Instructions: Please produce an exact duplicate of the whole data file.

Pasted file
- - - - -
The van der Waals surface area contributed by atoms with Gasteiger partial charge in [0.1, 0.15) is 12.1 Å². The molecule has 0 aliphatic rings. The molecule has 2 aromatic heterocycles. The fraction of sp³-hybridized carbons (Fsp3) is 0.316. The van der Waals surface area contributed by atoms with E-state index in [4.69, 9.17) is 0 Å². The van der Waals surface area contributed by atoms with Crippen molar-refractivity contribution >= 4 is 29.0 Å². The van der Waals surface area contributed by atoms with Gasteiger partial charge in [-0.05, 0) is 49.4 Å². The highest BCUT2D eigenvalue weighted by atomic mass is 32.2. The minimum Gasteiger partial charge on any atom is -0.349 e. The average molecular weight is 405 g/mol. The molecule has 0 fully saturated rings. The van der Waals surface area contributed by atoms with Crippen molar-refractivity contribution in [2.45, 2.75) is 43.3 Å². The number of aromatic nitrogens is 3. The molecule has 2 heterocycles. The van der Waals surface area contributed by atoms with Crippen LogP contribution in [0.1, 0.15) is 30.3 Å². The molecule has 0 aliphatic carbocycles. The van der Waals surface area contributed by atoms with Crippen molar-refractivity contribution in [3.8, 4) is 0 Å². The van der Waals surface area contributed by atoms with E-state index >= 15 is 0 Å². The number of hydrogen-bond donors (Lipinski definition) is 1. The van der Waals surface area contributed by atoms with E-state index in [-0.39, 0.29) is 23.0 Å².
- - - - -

The van der Waals surface area contributed by atoms with Gasteiger partial charge in [0.1, 0.15) is 12.1 Å². The molecule has 0 aliphatic rings. The molecule has 2 aromatic heterocycles. The fraction of sp³-hybridized carbons (Fsp3) is 0.316. The van der Waals surface area contributed by atoms with E-state index in [4.69, 9.17) is 0 Å². The van der Waals surface area contributed by atoms with Crippen molar-refractivity contribution >= 4 is 29.0 Å². The van der Waals surface area contributed by atoms with Gasteiger partial charge in [-0.05, 0) is 49.4 Å². The highest BCUT2D eigenvalue weighted by atomic mass is 32.2. The minimum Gasteiger partial charge on any atom is -0.349 e. The average molecular weight is 405 g/mol. The molecule has 0 fully saturated rings. The van der Waals surface area contributed by atoms with Crippen molar-refractivity contribution in [2.45, 2.75) is 43.3 Å². The number of aromatic nitrogens is 3. The molecule has 2 heterocycles. The van der Waals surface area contributed by atoms with Crippen LogP contribution in [0.1, 0.15) is 30.3 Å². The molecule has 0 aliphatic carbocycles. The van der Waals surface area contributed by atoms with Crippen molar-refractivity contribution in [3.8, 4) is 0 Å². The van der Waals surface area contributed by atoms with E-state index >= 15 is 0 Å². The number of hydrogen-bond donors (Lipinski definition) is 1. The van der Waals surface area contributed by atoms with E-state index in [-0.39, 0.29) is 23.0 Å².